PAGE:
Our spider plant has been a bit prolific recently, sprouting shoots and putting on a great deal of growth. Each time I’ve watered it, I’ve thought that it was looking uncomfortable on the side table where it normally stands and perhaps I should get my act together and make a macramé hanger for it.
Macramé plant hangers are one of those things that take me right back to a specific place and time. Picture the scene, Kitbridge Middle School, Newport, Isle of Wight. Autumn term 1977. Miss Boyd, as I was then, was just starting her teaching career with a class of 30 x 13 year olds, many of whom were keen to join in the huge range of after school activities on offer. Many of them lived just across the road, on the development of houses built for the staff of the adjacent HMP Parkhurst, so staying after school was no problem for them. I was sharing a flat just up the road with an Occupational Therapist and our common interest in all things crafty meant I never went short on ideas. One of the first projects we made in the craft club I ran was a macramé plant hanger. Over the next few weeks, with Christmas on the horizon, I think we must have made fifty or more - for the Christmas fair and taking orders from parents and staff for what seemed to be the gift of the season.
After all, they’re not difficult! (Are they?)
It took me a while to buy the materials, to decide how much I needed and how thick I wanted the cotton cord to be and to place the Amazon order. With my Hero’s Prime membership though, once I’d made my mind up, it was here within 24 hours and I had no more excuses.
Get on with it.
I began in true 1970s style, looking in my books for some ideas rather than googling. Yes, the Golden Hands Complete Book of Crafts had the answer!
I found it on my bookshelf alongside other books about knotting and pulled this one from the shelf as well, in case I needed something to add interest to the design (!) After all, I hadn’t ordered any beads or other trimming. Maybe a decorative knot half way down each of the hanging bits would be a good idea?
(Are we getting a bit ahead of ourselves here, do you think?)
The trouble with looking on my bookshelves for anything is that I tend to find other things that I wasn’t particularly looking for. Like this extraordinarily useful book about obscure and unusual textile techniques like sprang, gimping and Jaspe….(don’t ask!) I couldn’t resist opening it and taking a quick look, not that I wanted to get distracted from the task in hand.
I assembled the stuff and went upstairs to the garden room, where there’s a conveniently placed beam from which I can tie my bundle of threads. I began with a simple series of half knots to establish the pattern.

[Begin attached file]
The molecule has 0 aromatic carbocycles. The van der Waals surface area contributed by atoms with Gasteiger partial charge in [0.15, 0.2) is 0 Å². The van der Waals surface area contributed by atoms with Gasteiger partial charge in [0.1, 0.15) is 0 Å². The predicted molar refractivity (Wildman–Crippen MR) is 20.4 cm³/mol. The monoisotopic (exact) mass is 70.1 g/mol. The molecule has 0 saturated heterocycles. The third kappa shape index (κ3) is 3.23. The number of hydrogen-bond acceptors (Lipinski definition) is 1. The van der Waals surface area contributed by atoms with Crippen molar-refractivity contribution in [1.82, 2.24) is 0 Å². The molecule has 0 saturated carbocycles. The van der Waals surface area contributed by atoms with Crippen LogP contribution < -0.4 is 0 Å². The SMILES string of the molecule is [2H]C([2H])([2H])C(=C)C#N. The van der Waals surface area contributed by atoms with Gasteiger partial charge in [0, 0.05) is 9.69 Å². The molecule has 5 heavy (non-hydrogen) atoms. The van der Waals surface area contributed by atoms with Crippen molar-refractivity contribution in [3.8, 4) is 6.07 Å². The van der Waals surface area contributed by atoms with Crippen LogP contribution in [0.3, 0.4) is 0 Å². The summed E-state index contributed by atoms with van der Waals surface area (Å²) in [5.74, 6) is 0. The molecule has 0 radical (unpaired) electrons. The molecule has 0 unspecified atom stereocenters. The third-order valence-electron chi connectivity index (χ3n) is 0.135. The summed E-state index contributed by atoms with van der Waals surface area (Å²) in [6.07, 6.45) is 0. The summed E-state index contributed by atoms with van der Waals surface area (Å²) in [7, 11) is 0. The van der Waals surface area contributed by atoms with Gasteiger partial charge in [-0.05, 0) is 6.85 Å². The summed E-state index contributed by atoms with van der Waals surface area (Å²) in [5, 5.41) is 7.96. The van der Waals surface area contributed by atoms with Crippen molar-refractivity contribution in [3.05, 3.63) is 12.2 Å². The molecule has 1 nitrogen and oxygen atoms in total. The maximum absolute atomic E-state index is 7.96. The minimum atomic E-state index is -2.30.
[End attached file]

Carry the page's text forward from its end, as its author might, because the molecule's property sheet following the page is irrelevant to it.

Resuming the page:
Yes. Like riding a bike, we don’t forget these things, do we?
It all came back to me as I stood there tying those knots. Laura and Cheryl were hooked on macramé all those years ago - they’d be in their fifties now! (I wonder if they remember?)
Actually, it wasn’t the knotting that proved the biggest challenge, but the management of ends down there on the floor. This cotton rope was great - smooth and well twisted, but it unravelled easily and I needed to knot the end of each strand to stop it fraying.
After a few inches of half knots I divided the strands into fours and began with some square knots. I was enjoying this!
Maybe I’d have it done by lunchtime?
Time for that “design feature” perhaps?
I got out a book and decided on a Josephine knot, making a little sample as practice before going on to work on the real thing. This was tricky and it took me a few goes to get right. I might even have resorted to a YouTube video at one point! But eventually, I had four smooth and even Josephine knots in place. I made a mental notes to give particular credit when out judging anything with a Josephine knot in the design!
It was getting near lunchtime now - I had taken quite some time working on those tricky knots - and so I quickly tied a few square knots and thought I’d see how it looked.
I immediately registered the design flaw.
I’d tied those last few knots too tight and the plant wouldn’t have room to breathe - if I could even get it in there.
Not only that, but…
Not part of the design. I don’t recall Laura, Cheryl or Susan ever having such difficulties? And how come I hadn’t spotted it before now?
It must be time for lunch.
I gently unknotted the bottom half in the afternoon, thinking that I could get away with slipping those Josephine knots up a bit, rather than undoing them and having to tie them again. But I couldn’t. I mucked up one of them trying to move it and thought I’d be better just going right back to those square knots and starting again.
That’s why right now, there’s a bundle of loose strings hanging from a beam in our garden room.
No, of course I didn’t go back and redo the lot straight away. I did, however, retie those Josephine knots before I forgot how to do them! The rest will get finished in the next day or two, when I’ve repotted the Spider plant too, because I realised that it was so tricky to get in and out, once it’s in there, hanging, I don’t intend to move it for a while.
Easy peasy then? I’ll let you know.